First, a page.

the car belonged to his Aunt Betty, born around 1913. She was a beautiful woman who was a little more "progressive" than most girls in the 1920's and 30s.
She got a private pilots license in the 30s and was what was known as a "flapper". The picture was taken on Popular Ave. Hackensack, NJ. at her parent's house.
I'm going to guess its a 1933 Olds.
Here's what other people knew:
Olds came in two sizes, the six at 115" wheelbase and the eight at 119". I guess the same car with a longer hood. A rare car even when new. In the convertible body style Olds built 317 sixes and 267 eights. I think the car here is a six - because the rear edge of the hood is just forward of the rear end of the front fender crown. On the eight they are about level with each other.
the "Sparrow" hood ornament makes this a 115 inch wheelbase six-cylinder 1933 Model F-33 33418 2-door 3 passenger convertible. A 119 inch wheelbase straight eight-cylinder L-33 looked similar, but had a much different hood ornament..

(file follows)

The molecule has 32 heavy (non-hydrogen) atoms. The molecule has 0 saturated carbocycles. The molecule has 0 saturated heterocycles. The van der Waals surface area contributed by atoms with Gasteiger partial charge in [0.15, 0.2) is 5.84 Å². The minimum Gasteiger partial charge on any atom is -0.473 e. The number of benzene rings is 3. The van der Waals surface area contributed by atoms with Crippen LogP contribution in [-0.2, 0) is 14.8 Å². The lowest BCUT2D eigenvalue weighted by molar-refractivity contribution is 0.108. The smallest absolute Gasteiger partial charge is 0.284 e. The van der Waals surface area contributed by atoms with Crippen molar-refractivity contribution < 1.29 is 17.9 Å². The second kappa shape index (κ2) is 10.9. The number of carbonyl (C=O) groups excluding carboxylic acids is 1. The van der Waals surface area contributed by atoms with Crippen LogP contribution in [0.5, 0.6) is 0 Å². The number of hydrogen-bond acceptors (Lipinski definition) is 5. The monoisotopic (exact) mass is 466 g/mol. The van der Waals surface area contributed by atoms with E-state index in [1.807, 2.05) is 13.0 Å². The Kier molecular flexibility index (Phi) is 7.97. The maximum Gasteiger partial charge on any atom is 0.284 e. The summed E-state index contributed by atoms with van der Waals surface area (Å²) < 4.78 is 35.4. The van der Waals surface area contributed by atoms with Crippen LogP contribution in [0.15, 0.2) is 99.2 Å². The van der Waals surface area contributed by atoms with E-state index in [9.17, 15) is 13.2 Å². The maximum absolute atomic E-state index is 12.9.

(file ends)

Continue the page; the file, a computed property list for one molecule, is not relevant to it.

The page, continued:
While the 1934 Oldsmobiles shared the same body and trim with the 1933s, no 1934 Model 34418s (convertibles) were built with six-cylinder engines (F-34), and again, the L-34 eight-cylinders had a different hood ornament.
According to the Standard Catalog of American Cars 1805-1942 (second edition), the F-33 in the photo had a cast iron block inline L-head six-cylinder, displacing 221 cubic inches. It had a 5.3 to 1 compression ratio, mushroom valve lifters, a downdraft Stromberg EC-22 carburetor, and developed 154 ft.-lb. of torque.